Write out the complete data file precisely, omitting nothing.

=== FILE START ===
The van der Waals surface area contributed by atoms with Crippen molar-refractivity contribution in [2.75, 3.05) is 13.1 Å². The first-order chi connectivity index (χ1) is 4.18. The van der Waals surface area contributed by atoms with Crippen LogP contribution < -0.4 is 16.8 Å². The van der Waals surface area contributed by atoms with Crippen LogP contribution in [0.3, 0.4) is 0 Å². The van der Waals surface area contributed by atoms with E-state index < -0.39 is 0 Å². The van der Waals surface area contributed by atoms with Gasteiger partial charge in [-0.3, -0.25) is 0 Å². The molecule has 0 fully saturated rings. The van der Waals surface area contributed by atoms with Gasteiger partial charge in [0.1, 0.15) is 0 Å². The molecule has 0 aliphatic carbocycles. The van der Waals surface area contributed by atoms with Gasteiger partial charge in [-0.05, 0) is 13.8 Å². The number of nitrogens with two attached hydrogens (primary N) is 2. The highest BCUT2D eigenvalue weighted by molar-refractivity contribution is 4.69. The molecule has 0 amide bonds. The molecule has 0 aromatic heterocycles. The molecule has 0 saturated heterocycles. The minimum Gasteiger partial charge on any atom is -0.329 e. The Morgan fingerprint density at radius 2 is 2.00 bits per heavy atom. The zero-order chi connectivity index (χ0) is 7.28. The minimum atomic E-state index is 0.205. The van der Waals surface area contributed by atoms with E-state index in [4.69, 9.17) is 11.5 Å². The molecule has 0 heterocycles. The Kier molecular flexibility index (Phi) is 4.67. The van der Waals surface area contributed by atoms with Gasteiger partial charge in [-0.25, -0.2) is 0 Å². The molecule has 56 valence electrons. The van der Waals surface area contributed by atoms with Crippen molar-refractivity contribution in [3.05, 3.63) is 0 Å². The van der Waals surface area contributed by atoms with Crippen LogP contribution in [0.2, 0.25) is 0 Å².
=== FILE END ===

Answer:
The van der Waals surface area contributed by atoms with Crippen molar-refractivity contribution in [2.75, 3.05) is 13.1 Å². The first-order chi connectivity index (χ1) is 4.18. The van der Waals surface area contributed by atoms with Crippen LogP contribution < -0.4 is 16.8 Å². The van der Waals surface area contributed by atoms with Crippen LogP contribution in [0.3, 0.4) is 0 Å². The van der Waals surface area contributed by atoms with E-state index < -0.39 is 0 Å². The van der Waals surface area contributed by atoms with Gasteiger partial charge in [-0.3, -0.25) is 0 Å². The molecule has 0 fully saturated rings. The van der Waals surface area contributed by atoms with Gasteiger partial charge in [0.1, 0.15) is 0 Å². The molecule has 0 aliphatic carbocycles. The van der Waals surface area contributed by atoms with Gasteiger partial charge in [-0.05, 0) is 13.8 Å². The number of nitrogens with two attached hydrogens (primary N) is 2. The highest BCUT2D eigenvalue weighted by molar-refractivity contribution is 4.69. The molecule has 0 amide bonds. The molecule has 0 aromatic heterocycles. The molecule has 0 saturated heterocycles. The minimum Gasteiger partial charge on any atom is -0.329 e. The Morgan fingerprint density at radius 2 is 2.00 bits per heavy atom. The zero-order chi connectivity index (χ0) is 7.28. The minimum atomic E-state index is 0.205. The van der Waals surface area contributed by atoms with E-state index in [4.69, 9.17) is 11.5 Å². The molecule has 0 heterocycles. The Kier molecular flexibility index (Phi) is 4.67. The van der Waals surface area contributed by atoms with Gasteiger partial charge in [-0.25, -0.2) is 0 Å². The molecule has 56 valence electrons. The van der Waals surface area contributed by atoms with Crippen molar-refractivity contribution in [3.05, 3.63) is 0 Å². The van der Waals surface area contributed by atoms with Crippen LogP contribution in [0.2, 0.25) is 0 Å².